Long gone are the days when psychedelic drugs were relegated to shoeless hippies donning daisy chains and ample fringe. Today research is being done on these substances with surprising and groundbreaking results. From easing anxiety to coping with trauma, reducing pain to kicking addiction, there are answers at our fingertips that could facilitate relief for millions of people. Below are some articles that shed light on some incredible progress in this area.
A history of psychedelic drug use is associated with less psychological distress and fewer suicidal thoughts, planning and attempts, according to new research from Johns Hopkins and the University of Alabama at Birmingham.
In a national survey of over 190,000 U.S. adults, lifetime use of certain psychedelic drugs was associated with a 19 percent reduced likelihood of psychological distress within the past month, a 14 percent reduced likelihood of suicidal thinking within the past year, a 29 percent reduced likelihood of suicide planning within the past year and a 36 percent reduced likelihood of attempting suicide within the past year. These results were published in theJournal of Psychopharmacology.
The findings suggest that some nonaddictive psychedelic drugs, while illegal, may hold promise for depression, and that these psychedelics' highly restricted legal status should be reconsidered to facilitate scientific studies, says study author Matthew W. Johnson, Ph.D., an associate professor of psychiatry and behavioral sciences at Johns Hopkins.
While the study authors are not encouraging the illicit use of these substances, "these could be breakthrough medical treatments that we've been ignoring for the past 30 years," Johnson says. "We need to carefully examine these cautiously and thoroughly."
For the study, researchers pooled data from five years of results of the National Survey on Drug Use and Health (2008 to 2012) to evaluate the relationship between a history of using certain nonaddictive psychedelic drugs and psychological distress and suicidality. The annual survey, administered by the Substance Abuse and Mental Health Services Administration of the U.S. Department of Health and Human Services, estimates the prevalence of substance use and mental illness in the general U.S. civilian noninstitutionalized population. The study focused on respondents with a history of using nonaddictive psychedelic drugs, which interact with certain serotonin receptors in the brain.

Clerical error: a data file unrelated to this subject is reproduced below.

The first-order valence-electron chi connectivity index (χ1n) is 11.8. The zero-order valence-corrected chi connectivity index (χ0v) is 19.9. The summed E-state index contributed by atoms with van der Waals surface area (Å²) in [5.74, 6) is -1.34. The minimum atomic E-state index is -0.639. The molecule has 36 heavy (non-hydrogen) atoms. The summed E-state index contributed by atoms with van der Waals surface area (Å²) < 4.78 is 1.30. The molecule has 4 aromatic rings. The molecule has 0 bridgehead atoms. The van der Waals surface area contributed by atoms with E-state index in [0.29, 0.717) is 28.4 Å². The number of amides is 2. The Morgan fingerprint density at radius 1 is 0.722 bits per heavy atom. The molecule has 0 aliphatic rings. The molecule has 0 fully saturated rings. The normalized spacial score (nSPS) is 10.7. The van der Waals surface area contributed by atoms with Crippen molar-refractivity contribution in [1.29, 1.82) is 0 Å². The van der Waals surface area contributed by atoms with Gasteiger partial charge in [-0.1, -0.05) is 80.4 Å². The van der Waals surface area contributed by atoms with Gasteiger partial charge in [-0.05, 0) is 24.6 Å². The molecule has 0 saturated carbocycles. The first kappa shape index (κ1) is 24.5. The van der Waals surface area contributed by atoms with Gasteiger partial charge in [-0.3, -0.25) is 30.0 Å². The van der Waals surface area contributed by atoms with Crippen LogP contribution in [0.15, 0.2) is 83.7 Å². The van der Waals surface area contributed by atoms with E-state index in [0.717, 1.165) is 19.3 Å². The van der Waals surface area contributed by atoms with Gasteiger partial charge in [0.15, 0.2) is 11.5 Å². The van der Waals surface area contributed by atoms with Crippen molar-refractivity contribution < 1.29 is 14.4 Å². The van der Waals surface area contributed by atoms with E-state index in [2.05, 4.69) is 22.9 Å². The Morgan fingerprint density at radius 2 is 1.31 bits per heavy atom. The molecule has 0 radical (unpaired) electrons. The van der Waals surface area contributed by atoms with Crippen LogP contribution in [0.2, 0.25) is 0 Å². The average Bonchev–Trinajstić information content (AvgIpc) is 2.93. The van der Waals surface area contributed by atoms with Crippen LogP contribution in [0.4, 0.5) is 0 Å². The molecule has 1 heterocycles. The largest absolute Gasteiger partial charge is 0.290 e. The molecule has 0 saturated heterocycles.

Of 191,382 respondents, 27,235 reported lifetime use of one or more of these psychedelics, primarily psilocybin and LSD. Lifetime use was concentrated among 26- to 64-year-olds and was more common among men; non-Hispanic whites and Native Americans/Alaska Natives; those with greater education and income; individuals who were divorced, separated or who had never married; those with greater self-reported engagement in risky behavior; and those who reported lifetime illicit use of other substances. Among users of these psychedelic drugs, only 240 said they never tried any other illicit drug.
In addition, 12,657 respondents reported psychological distress within the past month, 10,445 reported suicidal thinking within the past year, 3,157 reported suicidal planning within the past year and 1,716 reported suicidal attempt within the past year. Continue reading...
Medical Marijuana: Benefits, Risks & State Laws
by Kim Ann Zimmermann, Live Science Contributor | January 14, 2015 10:26pm ET
Medical marijuana is legal in 23 states, the District of Columbia and Guam, and recreational use of the drug is legal in Washington State and Colorado.
Marijuana's medicinal uses can be traced back as early as 2737 B.C., when the emperor of China, Shen Neng, touted cannabis tea as a treatment for gout, rheumatism, malaria and even poor memory, writes Mitch Earleywine, a professor of psychology at the State University of New York at Albany who researches drugs and addiction, in "Understanding Marijuana: A New Look at the Scientific Evidence" (Oxford University Press, 2005). The drug's popularity as a medicine spread throughout Asia, the Middle East and then to Africa and India, where Hindu sects used it for pain and stress relief.